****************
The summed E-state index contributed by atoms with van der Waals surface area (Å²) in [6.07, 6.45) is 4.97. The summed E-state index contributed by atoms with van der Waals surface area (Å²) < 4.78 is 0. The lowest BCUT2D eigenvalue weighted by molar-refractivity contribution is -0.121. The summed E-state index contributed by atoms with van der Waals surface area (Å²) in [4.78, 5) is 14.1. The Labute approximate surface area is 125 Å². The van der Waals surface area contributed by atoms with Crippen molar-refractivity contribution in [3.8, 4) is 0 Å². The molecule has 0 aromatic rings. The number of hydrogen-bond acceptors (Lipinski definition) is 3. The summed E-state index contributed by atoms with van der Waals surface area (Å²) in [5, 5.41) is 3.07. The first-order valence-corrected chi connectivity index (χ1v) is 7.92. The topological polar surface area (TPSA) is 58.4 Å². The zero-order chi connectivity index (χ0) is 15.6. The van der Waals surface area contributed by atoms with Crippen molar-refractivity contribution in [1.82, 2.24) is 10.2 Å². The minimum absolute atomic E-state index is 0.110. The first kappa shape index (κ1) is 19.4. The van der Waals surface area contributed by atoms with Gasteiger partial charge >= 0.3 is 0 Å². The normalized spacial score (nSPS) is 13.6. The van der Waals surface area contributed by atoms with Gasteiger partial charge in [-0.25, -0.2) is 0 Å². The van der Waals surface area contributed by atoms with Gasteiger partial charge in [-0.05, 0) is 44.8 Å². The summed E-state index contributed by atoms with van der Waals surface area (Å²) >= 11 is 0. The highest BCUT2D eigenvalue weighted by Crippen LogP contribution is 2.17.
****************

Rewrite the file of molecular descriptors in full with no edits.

The summed E-state index contributed by atoms with van der Waals surface area (Å²) in [6.07, 6.45) is 4.97. The summed E-state index contributed by atoms with van der Waals surface area (Å²) < 4.78 is 0. The lowest BCUT2D eigenvalue weighted by molar-refractivity contribution is -0.121. The summed E-state index contributed by atoms with van der Waals surface area (Å²) in [4.78, 5) is 14.1. The Labute approximate surface area is 125 Å². The van der Waals surface area contributed by atoms with Crippen molar-refractivity contribution in [3.8, 4) is 0 Å². The molecule has 0 aromatic rings. The number of hydrogen-bond acceptors (Lipinski definition) is 3. The summed E-state index contributed by atoms with van der Waals surface area (Å²) in [5, 5.41) is 3.07. The first-order valence-corrected chi connectivity index (χ1v) is 7.92. The topological polar surface area (TPSA) is 58.4 Å². The zero-order chi connectivity index (χ0) is 15.6. The van der Waals surface area contributed by atoms with Crippen molar-refractivity contribution in [1.82, 2.24) is 10.2 Å². The minimum absolute atomic E-state index is 0.110. The first kappa shape index (κ1) is 19.4. The van der Waals surface area contributed by atoms with Gasteiger partial charge >= 0.3 is 0 Å². The normalized spacial score (nSPS) is 13.6. The van der Waals surface area contributed by atoms with Gasteiger partial charge in [-0.25, -0.2) is 0 Å². The van der Waals surface area contributed by atoms with Gasteiger partial charge in [-0.05, 0) is 44.8 Å². The summed E-state index contributed by atoms with van der Waals surface area (Å²) >= 11 is 0. The highest BCUT2D eigenvalue weighted by Crippen LogP contribution is 2.17.